Rare Seeds Arrive At Svalbard Vault
Third birthday of arctic repository brings surge in seed deposits, but also reminders from Egypt, Australia and Russia of natural and man-made risks to global agriculture
The Svalbard Global Seed Vault (SGSV) celebrated its third anniversary today with the arrival of seeds for rare lima beans, blight-resistant cantaloupe, and progenitors of antioxidant-rich red tomatoes from Peru and the Galapagos Islands. The arrival of these collections, including many drought- and flood-resistant varieties, comes at a time when natural and man-made risks to agriculture have reinforced the critical need to secure all the world’s food crop varieties.
The seeds arriving for safekeeping in the depths of an Arctic Mountain on Norway’s remote Svalbard Archipelago included major deposits from genebanks maintained by the Consultative Group on International Agricultural Research (CGIAR), which is the largest single contributor of seeds to the Seed Vault.
Among the shipments is a Peruvian desert lima bean variety on the verge of extinction that was rescued by the Colombia-based International Center for Tropical Agriculture (CIAT), as well as other lima beans and relatives that grow in very dry or high-altitude locations. In total, CIAT’s new shipments include 3,600 bean and forage samples collected from 94 countries, including Afghanistan, Nepal, Yemen, Vietnam and Zimbabwe.
Thousands of other cereal and bean varieties are being deposited by the International Center for Agricultural Research in the Dry Areas (ICARDA). The International Livestock Research Institute (ILRI) in Addis Ababa, Ethiopia is depositing forage crops. In Arizona, a Navajo ceremony was held to bless seeds of rare desert legumes from the University of Arizona before they began their long journey to Svalbard.
The new accessions, which will be added to the more than 600,000 already stored at Svalbard, include Agricultural Research Service-US Department of Agriculture (USDA) donations of soybeans collected by USDA researchers in China in the 1920s.
The USDA’s shipment also includes seed collections of Solanum chilense and Solanum galapagense, wild relatives of the tomato whose genetic material was used by breeders at USDA and the University of California, Davis, to create tomatoes high in lycopene (an antioxidant) and beta-carotene (a source of Vitamin A). Other US shipments included seeds for important disease-resistant varieties of spinach, maize and cantaloupe.
“The optimism generated by the arrival of this incredible bumper crop of contributions is tempered by the threats that seem to emerge almost daily to seed collections around the world,” said Cary Fowler, Executive Director of the Global Crop Diversity Trust, which manages the Seed Vault in partnership with the Norwegian government and the Nordic Genetic Resources Center in Sweden. “As the threats to agriculture escalate, the importance of crop diversity grows.”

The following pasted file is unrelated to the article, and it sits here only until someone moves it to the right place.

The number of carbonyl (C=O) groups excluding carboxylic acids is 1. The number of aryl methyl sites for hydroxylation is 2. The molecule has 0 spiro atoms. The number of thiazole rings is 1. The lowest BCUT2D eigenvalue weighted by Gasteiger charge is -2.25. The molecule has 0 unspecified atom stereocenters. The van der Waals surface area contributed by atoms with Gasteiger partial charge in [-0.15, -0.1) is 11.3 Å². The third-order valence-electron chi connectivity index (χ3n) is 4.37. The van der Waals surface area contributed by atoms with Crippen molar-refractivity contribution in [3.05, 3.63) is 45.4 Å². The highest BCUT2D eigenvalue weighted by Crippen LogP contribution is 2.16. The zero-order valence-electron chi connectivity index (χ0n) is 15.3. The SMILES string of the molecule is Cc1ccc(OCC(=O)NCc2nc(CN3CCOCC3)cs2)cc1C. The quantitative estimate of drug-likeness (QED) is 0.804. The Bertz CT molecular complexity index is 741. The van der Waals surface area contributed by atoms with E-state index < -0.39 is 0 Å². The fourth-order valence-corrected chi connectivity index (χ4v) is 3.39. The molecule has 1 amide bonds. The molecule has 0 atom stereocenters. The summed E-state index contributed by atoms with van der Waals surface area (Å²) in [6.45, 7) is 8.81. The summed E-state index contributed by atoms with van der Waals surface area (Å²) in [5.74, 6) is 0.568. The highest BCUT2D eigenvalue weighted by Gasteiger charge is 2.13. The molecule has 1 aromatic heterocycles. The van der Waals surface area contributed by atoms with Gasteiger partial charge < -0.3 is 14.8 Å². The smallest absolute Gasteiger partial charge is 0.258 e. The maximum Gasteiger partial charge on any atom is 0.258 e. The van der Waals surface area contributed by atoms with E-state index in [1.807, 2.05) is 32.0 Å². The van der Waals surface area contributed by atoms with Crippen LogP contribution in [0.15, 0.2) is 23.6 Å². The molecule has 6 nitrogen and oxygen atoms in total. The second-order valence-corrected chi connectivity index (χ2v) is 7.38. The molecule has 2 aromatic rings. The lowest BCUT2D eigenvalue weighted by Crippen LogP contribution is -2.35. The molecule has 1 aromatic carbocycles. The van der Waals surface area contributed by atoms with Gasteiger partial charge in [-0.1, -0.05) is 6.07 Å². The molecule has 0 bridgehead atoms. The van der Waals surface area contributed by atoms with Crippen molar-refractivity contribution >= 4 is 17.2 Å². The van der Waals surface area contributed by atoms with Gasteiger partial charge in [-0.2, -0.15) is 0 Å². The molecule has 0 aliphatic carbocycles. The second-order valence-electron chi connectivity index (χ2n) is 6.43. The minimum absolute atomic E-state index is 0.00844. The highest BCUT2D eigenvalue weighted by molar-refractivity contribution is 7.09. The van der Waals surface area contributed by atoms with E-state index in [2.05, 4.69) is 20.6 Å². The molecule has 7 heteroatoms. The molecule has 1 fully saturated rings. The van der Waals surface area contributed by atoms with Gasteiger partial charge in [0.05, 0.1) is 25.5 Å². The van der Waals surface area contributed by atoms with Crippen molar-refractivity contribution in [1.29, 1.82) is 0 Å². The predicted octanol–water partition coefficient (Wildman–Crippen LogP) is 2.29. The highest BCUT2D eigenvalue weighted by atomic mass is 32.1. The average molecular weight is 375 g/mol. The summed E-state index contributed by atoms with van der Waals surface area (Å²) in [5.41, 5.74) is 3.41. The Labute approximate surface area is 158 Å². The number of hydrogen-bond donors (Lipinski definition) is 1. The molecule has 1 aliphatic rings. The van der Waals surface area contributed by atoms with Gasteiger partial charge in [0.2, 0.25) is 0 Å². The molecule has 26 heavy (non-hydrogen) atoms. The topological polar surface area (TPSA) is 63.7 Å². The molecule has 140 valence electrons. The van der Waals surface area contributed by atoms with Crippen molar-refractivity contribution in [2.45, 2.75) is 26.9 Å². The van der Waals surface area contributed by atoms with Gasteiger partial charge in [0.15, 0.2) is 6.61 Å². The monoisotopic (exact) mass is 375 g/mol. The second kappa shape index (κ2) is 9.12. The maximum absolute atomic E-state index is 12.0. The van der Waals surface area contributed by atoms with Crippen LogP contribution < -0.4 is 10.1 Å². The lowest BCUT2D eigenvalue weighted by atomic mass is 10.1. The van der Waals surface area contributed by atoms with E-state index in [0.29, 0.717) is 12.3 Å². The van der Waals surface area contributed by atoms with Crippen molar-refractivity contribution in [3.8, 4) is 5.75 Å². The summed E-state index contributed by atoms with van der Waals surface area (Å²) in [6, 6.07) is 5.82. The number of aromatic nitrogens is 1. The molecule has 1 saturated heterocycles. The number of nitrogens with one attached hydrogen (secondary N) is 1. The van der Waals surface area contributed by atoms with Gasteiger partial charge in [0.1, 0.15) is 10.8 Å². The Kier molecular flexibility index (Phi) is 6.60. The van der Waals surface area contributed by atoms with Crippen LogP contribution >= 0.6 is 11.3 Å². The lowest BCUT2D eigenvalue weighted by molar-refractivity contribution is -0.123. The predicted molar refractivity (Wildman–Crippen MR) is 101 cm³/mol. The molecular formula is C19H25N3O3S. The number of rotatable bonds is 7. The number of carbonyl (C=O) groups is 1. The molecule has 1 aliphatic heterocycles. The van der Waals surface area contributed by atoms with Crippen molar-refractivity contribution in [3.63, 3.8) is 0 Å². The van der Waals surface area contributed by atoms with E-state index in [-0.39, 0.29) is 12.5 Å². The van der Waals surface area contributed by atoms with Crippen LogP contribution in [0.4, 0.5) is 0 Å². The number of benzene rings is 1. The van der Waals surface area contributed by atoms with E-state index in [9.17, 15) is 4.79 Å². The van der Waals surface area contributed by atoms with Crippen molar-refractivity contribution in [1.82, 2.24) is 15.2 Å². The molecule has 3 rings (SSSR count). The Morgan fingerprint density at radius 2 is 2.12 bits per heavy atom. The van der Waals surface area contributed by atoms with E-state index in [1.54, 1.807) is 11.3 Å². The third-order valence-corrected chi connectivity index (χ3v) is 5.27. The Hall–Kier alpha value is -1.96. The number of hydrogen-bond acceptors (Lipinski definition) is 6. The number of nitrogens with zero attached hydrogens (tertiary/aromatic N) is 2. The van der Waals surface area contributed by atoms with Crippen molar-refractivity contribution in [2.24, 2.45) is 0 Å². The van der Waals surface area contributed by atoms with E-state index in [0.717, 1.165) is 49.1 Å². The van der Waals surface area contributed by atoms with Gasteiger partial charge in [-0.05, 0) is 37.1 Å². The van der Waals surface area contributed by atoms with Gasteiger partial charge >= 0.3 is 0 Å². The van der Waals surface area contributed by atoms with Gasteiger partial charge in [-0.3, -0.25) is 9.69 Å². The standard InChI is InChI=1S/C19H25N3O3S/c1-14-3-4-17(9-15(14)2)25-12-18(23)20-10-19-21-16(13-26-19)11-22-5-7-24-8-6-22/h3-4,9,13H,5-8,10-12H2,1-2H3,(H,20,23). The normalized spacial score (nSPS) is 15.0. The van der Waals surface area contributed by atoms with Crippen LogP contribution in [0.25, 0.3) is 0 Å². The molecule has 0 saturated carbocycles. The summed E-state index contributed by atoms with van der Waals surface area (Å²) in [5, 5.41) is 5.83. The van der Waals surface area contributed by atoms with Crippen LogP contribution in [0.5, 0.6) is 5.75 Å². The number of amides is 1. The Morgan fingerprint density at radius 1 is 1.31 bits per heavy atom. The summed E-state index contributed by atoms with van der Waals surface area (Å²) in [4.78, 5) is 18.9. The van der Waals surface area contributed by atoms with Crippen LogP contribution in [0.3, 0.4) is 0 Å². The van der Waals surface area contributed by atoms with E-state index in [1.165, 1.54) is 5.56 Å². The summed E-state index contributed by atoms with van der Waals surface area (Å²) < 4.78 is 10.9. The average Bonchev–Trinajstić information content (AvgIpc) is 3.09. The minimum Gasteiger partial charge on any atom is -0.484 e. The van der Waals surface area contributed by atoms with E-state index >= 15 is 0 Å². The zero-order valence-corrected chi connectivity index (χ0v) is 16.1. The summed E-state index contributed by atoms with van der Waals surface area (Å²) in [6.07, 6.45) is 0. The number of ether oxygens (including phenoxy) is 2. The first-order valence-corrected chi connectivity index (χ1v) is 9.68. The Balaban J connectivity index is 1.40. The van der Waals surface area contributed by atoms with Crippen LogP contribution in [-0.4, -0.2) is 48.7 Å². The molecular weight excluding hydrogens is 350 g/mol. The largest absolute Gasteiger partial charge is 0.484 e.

A vivid example of some of the threats facing genebanks is when unrest in Egypt led to the looting of the Egyptian Desert Gene Bank in North Sinai. At the Desert Gene Bank, home to a prized collection of fruit and medicinal plants, looters stole equipment, destroyed the facility’s cooling system, and ruined data that represented more than a decade worth of research. Meanwhile, the Global Crop Diversity Trust continues to fight plans to bulldoze the field collections at Russia’s Pavlovsk Experimental Station, Europe’s most important collection of fruits and berries, to make way for a housing development.
The Norwegian vault’s third anniversary also brings reminders of natural threats to crop diversity and the food security it maintains.
Dr. Tony Gregson, a grain farmer from Victoria’s Wimmera region, which has been alternately baked and flooded recently, accompanied Australia’s first contribution to the seed vault, which has travelled further than any other seeds that have come to Svalbard.
Gregson, who sits on the board of the Crawford Fund, which supports international agriculture research, noted that virtually all Australian food crops come from outside the country. Coupled with the country’s recent bouts of extreme weather, this makes Australia’s farmers particularly sensitive to the importance of global crop diversity.
“Australian farmers have recently had to deal with both droughts and floods. This is not only terribly difficult for farming communities, but also affects food prices worldwide””harsh reminders of the need to find crop varieties that will help adapt to these changing conditions,” Gregson said.
While crop diversity is critical to adapting agriculture to climate change, it is also at risk of being lost due to rapid changes in climate and farm environments. For example, in February, the Trust announced a partnership with potato farmers in Peru to duplicate and deposit in the Seed Vault seeds from 1,500 varieties of potatoes still found in the Peruvian Andes, where some varieties are threatened by climate change. To keep pace with rapid changes in the global climate, the Global Crop Diversity Trust is also moving to collect wild relatives of domesticated drops. With the support of a US$50 million grant from the government of Norway, the Trust is participating in a global search to locate and conserve wild relatives of wheat, rice, bean, potato, barley, lentils, chickpea, and other essential food crops that could contain valuable genetic traits.
Cary Fowler commented, “As we celebrate the third anniversary of this remarkable Vault, it is thrilling to see yet another fantastically diverse shipment of seeds arrive. The scale of the challenges facing agriculture can be overwhelming, yet the knowledge that over 600,000 samples are now guaranteed to be safe and available to help farmers gives me great hope for our common future.”
Image Credit: Svalbard Global Seed Vault/Mari Tefre
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